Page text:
Police officers were dispatched Thursday to find Wisconsin state lawmakers who apparently had boycotted a vote on a sweeping bill that would strip most government workers of their collective bargaining rights.
I received a call the other day from an agreeable lady at C-SPAN, asking me to do a show with the network called "In Depth." It will take a lot of time, as C-SPAN wants to interview me on all the books I have written. Also, it will last three hours. That is a marathon. I can hardly listen for three hours, much less talk. Yet I have been a fan of C-SPAN for years, so I could hardly say no. Also, I am an advocate of the printed word. I want it to survive.
While the insider culture of Washington has always had about it a strong whiff of conniving, self-serving raffishness, there always has been a handful of political figures who have striven to do the right thing by the people who sent them into the arena.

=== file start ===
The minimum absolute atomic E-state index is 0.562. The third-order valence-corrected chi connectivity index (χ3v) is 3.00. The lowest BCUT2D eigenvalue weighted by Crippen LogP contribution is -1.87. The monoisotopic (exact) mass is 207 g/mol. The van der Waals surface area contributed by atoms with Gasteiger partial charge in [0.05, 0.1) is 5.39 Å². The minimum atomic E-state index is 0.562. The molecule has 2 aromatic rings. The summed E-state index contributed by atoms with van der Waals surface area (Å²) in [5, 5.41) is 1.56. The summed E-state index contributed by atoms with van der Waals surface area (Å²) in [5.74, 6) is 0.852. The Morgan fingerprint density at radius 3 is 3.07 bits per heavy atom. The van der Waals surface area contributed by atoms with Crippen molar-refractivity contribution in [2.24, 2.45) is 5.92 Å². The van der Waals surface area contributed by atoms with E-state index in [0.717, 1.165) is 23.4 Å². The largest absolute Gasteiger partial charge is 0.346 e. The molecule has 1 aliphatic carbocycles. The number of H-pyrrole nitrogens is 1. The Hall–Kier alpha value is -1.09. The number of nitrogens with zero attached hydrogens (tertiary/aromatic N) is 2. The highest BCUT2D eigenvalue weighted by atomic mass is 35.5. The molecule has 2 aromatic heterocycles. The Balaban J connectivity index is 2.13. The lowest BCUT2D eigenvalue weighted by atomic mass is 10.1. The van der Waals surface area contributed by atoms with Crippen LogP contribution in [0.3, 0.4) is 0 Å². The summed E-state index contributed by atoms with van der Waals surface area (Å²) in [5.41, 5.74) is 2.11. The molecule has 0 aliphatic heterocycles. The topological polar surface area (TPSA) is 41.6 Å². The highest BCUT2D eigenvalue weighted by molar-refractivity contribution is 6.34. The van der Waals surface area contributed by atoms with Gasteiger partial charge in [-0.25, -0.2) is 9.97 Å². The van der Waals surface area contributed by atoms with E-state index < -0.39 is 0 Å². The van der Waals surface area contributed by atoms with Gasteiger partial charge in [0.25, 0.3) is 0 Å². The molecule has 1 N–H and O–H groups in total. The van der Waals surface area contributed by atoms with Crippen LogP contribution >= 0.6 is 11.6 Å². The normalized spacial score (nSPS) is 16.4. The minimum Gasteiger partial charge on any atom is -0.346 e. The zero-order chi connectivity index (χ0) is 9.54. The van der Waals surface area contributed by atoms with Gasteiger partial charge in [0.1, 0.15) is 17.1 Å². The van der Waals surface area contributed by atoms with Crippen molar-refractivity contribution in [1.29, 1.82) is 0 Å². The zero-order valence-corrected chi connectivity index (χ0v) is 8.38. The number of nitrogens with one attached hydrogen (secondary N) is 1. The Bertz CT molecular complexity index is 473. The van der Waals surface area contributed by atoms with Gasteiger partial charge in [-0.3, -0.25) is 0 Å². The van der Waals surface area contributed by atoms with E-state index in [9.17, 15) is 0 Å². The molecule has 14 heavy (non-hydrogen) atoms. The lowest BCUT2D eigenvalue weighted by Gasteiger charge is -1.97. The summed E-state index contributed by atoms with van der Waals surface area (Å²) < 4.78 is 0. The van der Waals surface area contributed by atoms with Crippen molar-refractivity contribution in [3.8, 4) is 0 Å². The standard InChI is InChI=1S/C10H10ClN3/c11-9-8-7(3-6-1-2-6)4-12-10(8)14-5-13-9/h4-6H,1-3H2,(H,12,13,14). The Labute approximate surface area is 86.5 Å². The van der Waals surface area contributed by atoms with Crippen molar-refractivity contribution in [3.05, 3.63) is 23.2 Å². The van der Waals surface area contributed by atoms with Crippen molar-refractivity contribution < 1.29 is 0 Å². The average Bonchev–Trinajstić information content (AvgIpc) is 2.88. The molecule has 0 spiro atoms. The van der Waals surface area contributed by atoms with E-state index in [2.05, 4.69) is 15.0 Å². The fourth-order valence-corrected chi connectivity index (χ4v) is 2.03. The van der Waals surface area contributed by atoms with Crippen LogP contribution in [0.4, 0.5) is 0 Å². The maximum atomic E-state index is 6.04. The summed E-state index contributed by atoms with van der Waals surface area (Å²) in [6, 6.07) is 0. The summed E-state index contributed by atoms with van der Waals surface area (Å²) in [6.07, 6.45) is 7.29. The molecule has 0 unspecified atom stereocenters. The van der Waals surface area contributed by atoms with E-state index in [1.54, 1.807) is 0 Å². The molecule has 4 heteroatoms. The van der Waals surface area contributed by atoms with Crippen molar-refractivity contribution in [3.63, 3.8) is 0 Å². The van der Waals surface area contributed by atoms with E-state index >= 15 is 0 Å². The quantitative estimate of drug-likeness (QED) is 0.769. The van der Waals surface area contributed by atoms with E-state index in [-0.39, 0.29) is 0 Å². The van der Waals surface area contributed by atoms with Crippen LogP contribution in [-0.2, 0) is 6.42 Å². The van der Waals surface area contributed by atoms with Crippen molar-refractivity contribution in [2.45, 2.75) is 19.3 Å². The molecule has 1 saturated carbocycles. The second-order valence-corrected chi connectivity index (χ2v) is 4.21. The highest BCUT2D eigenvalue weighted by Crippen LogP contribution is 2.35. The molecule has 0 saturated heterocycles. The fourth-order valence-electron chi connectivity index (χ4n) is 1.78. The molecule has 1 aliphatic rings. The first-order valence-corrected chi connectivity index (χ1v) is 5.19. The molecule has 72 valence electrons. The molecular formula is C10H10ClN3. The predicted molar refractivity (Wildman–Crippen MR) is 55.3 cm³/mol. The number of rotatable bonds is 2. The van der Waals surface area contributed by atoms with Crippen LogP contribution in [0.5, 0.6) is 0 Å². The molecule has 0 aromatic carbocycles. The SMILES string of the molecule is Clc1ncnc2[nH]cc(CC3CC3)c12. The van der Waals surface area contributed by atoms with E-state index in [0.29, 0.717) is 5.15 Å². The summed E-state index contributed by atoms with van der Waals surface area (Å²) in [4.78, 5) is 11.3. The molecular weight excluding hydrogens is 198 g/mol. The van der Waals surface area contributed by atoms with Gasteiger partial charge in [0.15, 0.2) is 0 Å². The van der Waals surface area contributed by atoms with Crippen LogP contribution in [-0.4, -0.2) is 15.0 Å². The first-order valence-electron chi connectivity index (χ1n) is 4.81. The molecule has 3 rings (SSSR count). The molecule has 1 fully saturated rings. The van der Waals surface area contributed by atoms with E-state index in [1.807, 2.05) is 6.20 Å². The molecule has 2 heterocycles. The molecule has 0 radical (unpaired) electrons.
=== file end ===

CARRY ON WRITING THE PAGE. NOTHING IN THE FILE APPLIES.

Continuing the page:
Presidents, as F. Scott Fitzgerald might say, are not like you and me, and neither are their families.
The idea that a sporting event could be fixed by a single individual astounded Nick Carraway, F. Scott Fitzgerald's creation. "It never occurred to me," he said in "The Great Gatsby," "that one man could start to play with the faith of 50 million people — with the single-mindedness of a burglar blowing a safe."
Of the making of many books on Ernest Hemingway there is no end. In the nearly 46 years since Hemingway'sdeath, scholars and enthusiasts have published book-length works on everything related to his life and provided inventive interpretations of his novels and short stories.